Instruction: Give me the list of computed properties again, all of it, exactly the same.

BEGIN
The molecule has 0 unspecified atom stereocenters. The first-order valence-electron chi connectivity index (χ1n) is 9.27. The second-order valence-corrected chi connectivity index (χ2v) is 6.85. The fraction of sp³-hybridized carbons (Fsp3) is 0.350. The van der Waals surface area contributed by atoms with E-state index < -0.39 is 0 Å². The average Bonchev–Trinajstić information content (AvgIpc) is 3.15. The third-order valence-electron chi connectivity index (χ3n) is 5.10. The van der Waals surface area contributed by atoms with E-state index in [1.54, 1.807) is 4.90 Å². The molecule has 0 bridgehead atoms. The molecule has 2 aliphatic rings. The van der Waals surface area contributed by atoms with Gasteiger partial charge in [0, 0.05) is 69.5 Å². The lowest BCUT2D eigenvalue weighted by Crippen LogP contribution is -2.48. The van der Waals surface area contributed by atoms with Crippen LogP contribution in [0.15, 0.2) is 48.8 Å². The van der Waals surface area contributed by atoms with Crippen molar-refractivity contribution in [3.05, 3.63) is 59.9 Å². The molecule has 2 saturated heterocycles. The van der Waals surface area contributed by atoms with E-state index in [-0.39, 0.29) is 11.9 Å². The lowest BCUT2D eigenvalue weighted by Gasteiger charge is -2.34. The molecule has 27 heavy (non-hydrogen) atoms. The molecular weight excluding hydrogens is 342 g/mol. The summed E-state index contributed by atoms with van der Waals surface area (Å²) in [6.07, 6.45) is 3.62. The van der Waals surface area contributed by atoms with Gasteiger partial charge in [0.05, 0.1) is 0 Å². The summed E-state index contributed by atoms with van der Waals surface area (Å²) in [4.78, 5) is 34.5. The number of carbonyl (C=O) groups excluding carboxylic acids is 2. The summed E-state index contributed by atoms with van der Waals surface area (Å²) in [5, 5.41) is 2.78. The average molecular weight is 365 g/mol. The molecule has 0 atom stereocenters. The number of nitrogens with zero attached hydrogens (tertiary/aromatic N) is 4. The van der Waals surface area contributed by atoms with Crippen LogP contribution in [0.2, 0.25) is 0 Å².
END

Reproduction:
The molecule has 0 unspecified atom stereocenters. The first-order valence-electron chi connectivity index (χ1n) is 9.27. The second-order valence-corrected chi connectivity index (χ2v) is 6.85. The fraction of sp³-hybridized carbons (Fsp3) is 0.350. The van der Waals surface area contributed by atoms with E-state index < -0.39 is 0 Å². The average Bonchev–Trinajstić information content (AvgIpc) is 3.15. The third-order valence-electron chi connectivity index (χ3n) is 5.10. The van der Waals surface area contributed by atoms with E-state index in [1.54, 1.807) is 4.90 Å². The molecule has 0 bridgehead atoms. The molecule has 2 aliphatic rings. The van der Waals surface area contributed by atoms with Gasteiger partial charge in [0, 0.05) is 69.5 Å². The lowest BCUT2D eigenvalue weighted by Crippen LogP contribution is -2.48. The van der Waals surface area contributed by atoms with Crippen LogP contribution in [0.15, 0.2) is 48.8 Å². The van der Waals surface area contributed by atoms with Crippen molar-refractivity contribution in [3.05, 3.63) is 59.9 Å². The molecule has 2 saturated heterocycles. The van der Waals surface area contributed by atoms with E-state index in [-0.39, 0.29) is 11.9 Å². The lowest BCUT2D eigenvalue weighted by Gasteiger charge is -2.34. The molecule has 27 heavy (non-hydrogen) atoms. The molecular weight excluding hydrogens is 342 g/mol. The summed E-state index contributed by atoms with van der Waals surface area (Å²) in [6.07, 6.45) is 3.62. The van der Waals surface area contributed by atoms with Gasteiger partial charge in [0.05, 0.1) is 0 Å². The summed E-state index contributed by atoms with van der Waals surface area (Å²) in [4.78, 5) is 34.5. The number of carbonyl (C=O) groups excluding carboxylic acids is 2. The summed E-state index contributed by atoms with van der Waals surface area (Å²) in [5, 5.41) is 2.78. The average molecular weight is 365 g/mol. The molecule has 0 atom stereocenters. The number of nitrogens with zero attached hydrogens (tertiary/aromatic N) is 4. The van der Waals surface area contributed by atoms with Crippen LogP contribution in [0.2, 0.25) is 0 Å².